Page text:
Displacement due to ongoing fighting in western Mosul continues to rise rapidly as thousands of Iraqi people are fleeing the north Iraqi city, Farhan Haq, the deputy UN spokesman, told reporters here Wednesday.
Some 53,500 people have been displaced from western Mosul since the renewed military operations there began on Feb. 19, Haq said at a a daily news briefing here. “This is an increase of approximately 3,500 people overnight.”
“This figure is expected to continue to rise in the coming days,” Haq said, adding that reports are being verified of the arrival of another 13,000 people at a security screening site in Hamam al Alil, south of Mosul.
Since military operations in Mosul began in mid-October, more than 4,600 people have been referred from front line areas to Erbil’s two main hospitals to be treated for trauma injuries, he said.
Since hostilities resumed on Feb. 19, more than 600 people have been treated at trauma stabilisation points close to the city for conflict-related injuries, he said.
“A further 15 people have been referred from eastern Mosul city to hospitals in nearby Erbil for the treatment of skin burns, blistering and respiratory issues, which are symptoms consistent with exposure to a blistering chemical agent,” he said.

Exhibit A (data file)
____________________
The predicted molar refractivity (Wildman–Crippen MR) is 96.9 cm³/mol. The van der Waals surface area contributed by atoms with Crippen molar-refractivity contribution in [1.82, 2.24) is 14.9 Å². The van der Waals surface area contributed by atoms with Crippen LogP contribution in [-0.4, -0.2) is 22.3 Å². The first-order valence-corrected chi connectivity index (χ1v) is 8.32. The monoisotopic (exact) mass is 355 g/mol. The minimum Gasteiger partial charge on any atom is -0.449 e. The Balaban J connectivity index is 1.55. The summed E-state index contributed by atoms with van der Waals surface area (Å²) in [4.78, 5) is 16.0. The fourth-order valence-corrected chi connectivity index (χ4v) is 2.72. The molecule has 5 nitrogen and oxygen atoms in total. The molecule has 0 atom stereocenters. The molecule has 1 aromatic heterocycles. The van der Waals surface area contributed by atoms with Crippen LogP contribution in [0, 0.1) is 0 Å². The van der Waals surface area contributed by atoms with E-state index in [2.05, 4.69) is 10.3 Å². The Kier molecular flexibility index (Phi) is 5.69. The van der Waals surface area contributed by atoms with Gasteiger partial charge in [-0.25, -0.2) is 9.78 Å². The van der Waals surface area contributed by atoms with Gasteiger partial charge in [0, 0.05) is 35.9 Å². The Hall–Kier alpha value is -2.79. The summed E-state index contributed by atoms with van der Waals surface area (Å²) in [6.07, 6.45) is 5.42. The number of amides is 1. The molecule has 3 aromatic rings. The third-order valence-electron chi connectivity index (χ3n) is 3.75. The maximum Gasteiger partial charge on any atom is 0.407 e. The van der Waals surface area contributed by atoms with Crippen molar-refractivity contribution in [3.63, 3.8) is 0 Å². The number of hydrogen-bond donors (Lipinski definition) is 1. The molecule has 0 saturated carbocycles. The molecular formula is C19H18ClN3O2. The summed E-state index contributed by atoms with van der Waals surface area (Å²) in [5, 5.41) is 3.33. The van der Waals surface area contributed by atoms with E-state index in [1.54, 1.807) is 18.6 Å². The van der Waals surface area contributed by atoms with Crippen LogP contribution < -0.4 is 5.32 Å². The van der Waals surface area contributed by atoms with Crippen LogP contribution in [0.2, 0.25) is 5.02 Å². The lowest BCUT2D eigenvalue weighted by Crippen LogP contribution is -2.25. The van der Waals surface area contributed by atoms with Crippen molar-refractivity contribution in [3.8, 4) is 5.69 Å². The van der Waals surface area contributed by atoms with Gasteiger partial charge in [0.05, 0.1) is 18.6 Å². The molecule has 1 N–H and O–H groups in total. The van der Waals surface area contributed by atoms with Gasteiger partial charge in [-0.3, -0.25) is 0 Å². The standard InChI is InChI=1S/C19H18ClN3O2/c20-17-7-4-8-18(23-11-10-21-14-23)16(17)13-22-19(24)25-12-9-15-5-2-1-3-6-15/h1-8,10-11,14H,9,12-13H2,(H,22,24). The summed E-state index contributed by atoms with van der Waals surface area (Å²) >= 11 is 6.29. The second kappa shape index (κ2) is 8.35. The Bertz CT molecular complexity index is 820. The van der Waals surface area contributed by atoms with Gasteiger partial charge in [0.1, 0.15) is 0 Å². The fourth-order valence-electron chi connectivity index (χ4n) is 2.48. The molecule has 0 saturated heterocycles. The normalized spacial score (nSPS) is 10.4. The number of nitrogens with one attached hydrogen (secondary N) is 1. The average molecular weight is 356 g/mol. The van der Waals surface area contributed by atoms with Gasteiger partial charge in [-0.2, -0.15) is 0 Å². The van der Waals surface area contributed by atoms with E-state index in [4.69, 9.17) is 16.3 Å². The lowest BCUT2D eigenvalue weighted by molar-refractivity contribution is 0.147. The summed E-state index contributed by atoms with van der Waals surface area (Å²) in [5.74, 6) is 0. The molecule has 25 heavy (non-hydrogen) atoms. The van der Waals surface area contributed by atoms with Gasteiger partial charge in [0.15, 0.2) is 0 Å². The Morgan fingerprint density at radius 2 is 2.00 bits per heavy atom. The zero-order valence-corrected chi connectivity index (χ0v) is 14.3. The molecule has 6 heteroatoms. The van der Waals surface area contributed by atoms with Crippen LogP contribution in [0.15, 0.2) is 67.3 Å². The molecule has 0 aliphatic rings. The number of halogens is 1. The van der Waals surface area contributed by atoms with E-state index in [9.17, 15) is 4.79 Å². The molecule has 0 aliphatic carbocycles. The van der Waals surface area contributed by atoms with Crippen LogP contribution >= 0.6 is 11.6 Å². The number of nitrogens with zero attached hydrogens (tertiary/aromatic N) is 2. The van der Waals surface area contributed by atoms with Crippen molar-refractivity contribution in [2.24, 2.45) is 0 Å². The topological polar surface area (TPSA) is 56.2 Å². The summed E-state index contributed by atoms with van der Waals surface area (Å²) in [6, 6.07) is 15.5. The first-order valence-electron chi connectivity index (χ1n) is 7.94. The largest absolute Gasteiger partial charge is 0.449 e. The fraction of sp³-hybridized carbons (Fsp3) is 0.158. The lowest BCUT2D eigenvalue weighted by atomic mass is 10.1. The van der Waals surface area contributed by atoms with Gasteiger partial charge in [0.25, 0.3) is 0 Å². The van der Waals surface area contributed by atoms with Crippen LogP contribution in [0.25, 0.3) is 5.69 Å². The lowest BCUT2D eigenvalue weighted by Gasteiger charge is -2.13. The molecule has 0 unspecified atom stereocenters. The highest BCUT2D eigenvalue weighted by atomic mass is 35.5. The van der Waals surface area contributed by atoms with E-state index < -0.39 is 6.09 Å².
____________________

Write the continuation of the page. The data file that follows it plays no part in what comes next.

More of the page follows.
Mosul witnessed a fighting between the Iraqi government forces and Islamic State (IS/Da’esh) terrorists.
The Iraqi government force’s advance toward Mosul came after the Iraqi Prime Minister Haider al-Abadi announced on Feb. 19 the start of an offensive to drive the extremist militants out of the western side of Mosul, locally known as the right bank of Tigris River which bisects the city.
Late in January, Abadi declared the liberation of the eastern side of Mosul, or the left bank of Tigris, after more than 100 days of fighting against the Islamic State (IS) militants.
However, the western side of Mosul, with its narrow streets and a heavy population of between 750,000 and 800,000, appears to be a bigger challenge to the Iraqi forces, according to the United Nations estimates.
Mosul, 400 km north of the Iraqi capital of Baghdad, has been under IS control since June 2014, when Iraqi government forces abandoned their weapons and fled, enabling IS militants to take control of parts of Iraq’s northern and western regions. Enditem